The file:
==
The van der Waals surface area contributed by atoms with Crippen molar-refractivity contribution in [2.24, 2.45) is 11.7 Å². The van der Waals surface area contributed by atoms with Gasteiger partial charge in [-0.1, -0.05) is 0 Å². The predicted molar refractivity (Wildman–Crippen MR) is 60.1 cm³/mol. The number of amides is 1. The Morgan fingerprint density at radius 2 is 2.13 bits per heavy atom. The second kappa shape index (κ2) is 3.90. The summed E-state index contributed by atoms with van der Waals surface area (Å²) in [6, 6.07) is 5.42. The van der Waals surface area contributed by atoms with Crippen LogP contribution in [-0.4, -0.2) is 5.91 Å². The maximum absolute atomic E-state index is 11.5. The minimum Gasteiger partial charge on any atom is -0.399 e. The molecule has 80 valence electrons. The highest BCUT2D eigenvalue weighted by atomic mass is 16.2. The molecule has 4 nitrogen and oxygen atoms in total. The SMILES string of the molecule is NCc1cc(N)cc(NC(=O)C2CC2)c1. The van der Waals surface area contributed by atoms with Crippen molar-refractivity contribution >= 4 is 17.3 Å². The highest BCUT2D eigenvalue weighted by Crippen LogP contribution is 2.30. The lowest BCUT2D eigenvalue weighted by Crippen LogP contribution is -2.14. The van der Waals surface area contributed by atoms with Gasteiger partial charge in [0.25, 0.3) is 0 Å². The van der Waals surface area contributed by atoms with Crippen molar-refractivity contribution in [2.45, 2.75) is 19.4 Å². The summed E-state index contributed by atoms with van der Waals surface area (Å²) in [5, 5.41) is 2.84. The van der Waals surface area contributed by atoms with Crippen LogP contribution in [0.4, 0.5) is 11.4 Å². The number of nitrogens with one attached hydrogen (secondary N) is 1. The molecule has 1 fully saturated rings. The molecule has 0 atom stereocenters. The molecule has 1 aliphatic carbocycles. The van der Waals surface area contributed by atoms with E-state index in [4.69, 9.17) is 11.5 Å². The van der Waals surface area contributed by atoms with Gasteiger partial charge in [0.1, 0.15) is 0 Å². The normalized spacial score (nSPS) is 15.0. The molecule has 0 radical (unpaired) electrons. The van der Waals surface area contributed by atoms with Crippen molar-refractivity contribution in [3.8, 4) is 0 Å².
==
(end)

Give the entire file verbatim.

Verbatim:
The van der Waals surface area contributed by atoms with Crippen molar-refractivity contribution in [2.24, 2.45) is 11.7 Å². The van der Waals surface area contributed by atoms with Gasteiger partial charge in [-0.1, -0.05) is 0 Å². The predicted molar refractivity (Wildman–Crippen MR) is 60.1 cm³/mol. The number of amides is 1. The Morgan fingerprint density at radius 2 is 2.13 bits per heavy atom. The second kappa shape index (κ2) is 3.90. The summed E-state index contributed by atoms with van der Waals surface area (Å²) in [6, 6.07) is 5.42. The van der Waals surface area contributed by atoms with Crippen LogP contribution in [-0.4, -0.2) is 5.91 Å². The maximum absolute atomic E-state index is 11.5. The minimum Gasteiger partial charge on any atom is -0.399 e. The molecule has 80 valence electrons. The highest BCUT2D eigenvalue weighted by atomic mass is 16.2. The molecule has 4 nitrogen and oxygen atoms in total. The SMILES string of the molecule is NCc1cc(N)cc(NC(=O)C2CC2)c1. The van der Waals surface area contributed by atoms with Crippen molar-refractivity contribution >= 4 is 17.3 Å². The highest BCUT2D eigenvalue weighted by Crippen LogP contribution is 2.30. The lowest BCUT2D eigenvalue weighted by Crippen LogP contribution is -2.14. The van der Waals surface area contributed by atoms with Gasteiger partial charge in [0.25, 0.3) is 0 Å². The van der Waals surface area contributed by atoms with Crippen molar-refractivity contribution in [2.45, 2.75) is 19.4 Å². The summed E-state index contributed by atoms with van der Waals surface area (Å²) in [5, 5.41) is 2.84. The van der Waals surface area contributed by atoms with Crippen LogP contribution in [0.4, 0.5) is 11.4 Å². The number of nitrogens with one attached hydrogen (secondary N) is 1. The molecule has 1 fully saturated rings. The molecule has 0 atom stereocenters. The molecule has 1 aliphatic carbocycles. The van der Waals surface area contributed by atoms with E-state index in [4.69, 9.17) is 11.5 Å². The van der Waals surface area contributed by atoms with Gasteiger partial charge in [0.1, 0.15) is 0 Å². The normalized spacial score (nSPS) is 15.0. The molecule has 0 radical (unpaired) electrons. The van der Waals surface area contributed by atoms with Crippen molar-refractivity contribution in [3.8, 4) is 0 Å².